Gallery: The day Prince Philip came to stay - age 6

DELVING into the history of one well-known Saxmundham family has unearthed photographs of a visit from a young prince.

Lizzie Parry

DELVING into the history of one well-known Saxmundham family has unearthed photographs of a visit from a young prince.

For more than 100 years three generations of the Ryder-Richardson family have cared for the local community as GPs at the town's medical practice.

But it was only when a local history project researched the family's heritage that a fascinating royal link was discovered.


You may also want to watch:


Sue Rusack, the daughter of Dr John Ryder-Richardson, who died several years ago, said: “I was absolutely stunned when I heard the interest in the story. I had lent the family album to somebody to do a church history project on Saxmundham and that is how it all came about.”

It has emerged that sometime in the early months of 1927, the Ryder-Richardsons received a special royal guest, Prince Philip of Greece, as he was then. Little did they know they had in fact welcomed England's future Prince Consort and Duke of Edinburgh, who still regularly visits Suffolk making trips with the Queen to Helmingham Hall.

Most Read

The six-year-old prince was travelling with his companion Emily Roose, from his home in Paris and was believed to be heading for Somerleyton Hall near Lowestoft.

Miss Roose, a nurse trained at St Thomas's Hospital in London, stopped off to visit an old nursing friend, Mary Elizabeth Ryder-Richardson who she trained with in the 1880s.

Today John's sister, Helen Ryder-Richardson, 85, of Church Close, Kelsale, who was three years old at the time, said she remembers Prince Philip and his visit fondly.

“I remember we had this very nice nursery with window seats and big windows, which we used to look out of,” she said.

“I think one of my brothers let the window down onto the back of my head and Philip got very cross with him and told him off for treating his sister like that.

“He really enjoyed playing around, we would always be doing things, playing with trains, building bricks, going out for walks, we always had a walk in the afternoons.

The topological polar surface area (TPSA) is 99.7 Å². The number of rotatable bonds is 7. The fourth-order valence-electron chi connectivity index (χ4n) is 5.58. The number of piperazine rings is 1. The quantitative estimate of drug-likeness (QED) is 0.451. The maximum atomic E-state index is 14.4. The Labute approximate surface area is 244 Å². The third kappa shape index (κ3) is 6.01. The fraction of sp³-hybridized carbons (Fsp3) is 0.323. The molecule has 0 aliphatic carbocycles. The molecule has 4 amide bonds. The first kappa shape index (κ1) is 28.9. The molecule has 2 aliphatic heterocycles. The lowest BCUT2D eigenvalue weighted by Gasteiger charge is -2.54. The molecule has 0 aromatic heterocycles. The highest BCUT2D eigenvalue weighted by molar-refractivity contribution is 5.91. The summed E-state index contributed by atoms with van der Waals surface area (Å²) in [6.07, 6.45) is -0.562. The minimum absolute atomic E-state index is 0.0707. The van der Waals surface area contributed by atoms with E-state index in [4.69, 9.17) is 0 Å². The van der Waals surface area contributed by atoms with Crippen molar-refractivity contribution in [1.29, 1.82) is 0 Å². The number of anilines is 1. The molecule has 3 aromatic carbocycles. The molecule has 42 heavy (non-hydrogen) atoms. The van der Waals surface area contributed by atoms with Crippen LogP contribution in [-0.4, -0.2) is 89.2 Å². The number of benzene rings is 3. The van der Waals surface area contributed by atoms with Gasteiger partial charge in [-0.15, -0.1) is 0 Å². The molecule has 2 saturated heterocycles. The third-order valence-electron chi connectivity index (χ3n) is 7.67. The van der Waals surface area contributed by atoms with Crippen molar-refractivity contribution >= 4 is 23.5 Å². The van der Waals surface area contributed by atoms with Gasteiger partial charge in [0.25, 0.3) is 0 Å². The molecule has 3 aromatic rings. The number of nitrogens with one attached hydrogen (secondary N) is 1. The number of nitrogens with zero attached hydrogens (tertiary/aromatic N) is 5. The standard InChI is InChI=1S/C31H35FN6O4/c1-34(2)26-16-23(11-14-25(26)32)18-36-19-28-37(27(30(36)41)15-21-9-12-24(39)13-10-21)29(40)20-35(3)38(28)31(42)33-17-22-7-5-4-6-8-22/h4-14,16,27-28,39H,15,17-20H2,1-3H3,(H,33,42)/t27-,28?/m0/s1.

“His mother would send me clothes from his sisters and his sister Sophie sent me a doll, which is still in the family. She was called Sophie after Philip's sister.”

Her niece Sue, who lives in Sweffling, added: “My father used to tell us the story of how he and Philip used to play fight and scrap on the lawns. Philip always won because he was bigger my father used to say.

“They used to fight about who was more important, doctors or kings. It was a lovely story, Kings always won because although he was only three months older than my father Philip was bigger.”

During their stay at the Ryder-Richardson's family home, The Beeches in Saxmundham, Prince Philip's companion Miss Roose was taken ill and required an operation, organised for her by John Charles Ryder-Richardson, the doctor in Saxmundham, who was also called to the scene of the legendary Peasenhall murder.

Writing to thank the Ryder-Richardson's for their care, Prince Philip's mother Princess Alice of Greece said she was grateful her son's companion was looked after so well.

The EADT is thankful to the parish magazine for the Alde Valley, 'Ebb and Flow' for letting us know about the pictures' existence.

Princess Alice of Greece, Prince Philip's mother to the Dr John Charles Ryder-Richardson:

I have been very busy lately and only today am I able to write and thank you for your letter telling me about Miss Roose's operation which was much severer than I thought it would be.

I am only too thankful that she was staying with you at the time and that she could be properly taken in hand immediately.

I hear she is making a very good recovery but of course once up she will not realise how long it takes till one's full strength come back.

I am writing to her tomorrow to tell her how my little Philip has enjoyed his Easter egg hunt. She will want to hear all about it.

May I add all my sincere thanks for all your care for which I am most grateful.

Sincerely yours

Alice, Princess of Greece.

Become a Supporter

This newspaper has been a central part of community life for many years. Our industry faces testing times, which is why we're asking for your support. Every contribution will help us continue to produce local journalism that makes a measurable difference to our community.

Become a Supporter
Comments powered by Disqus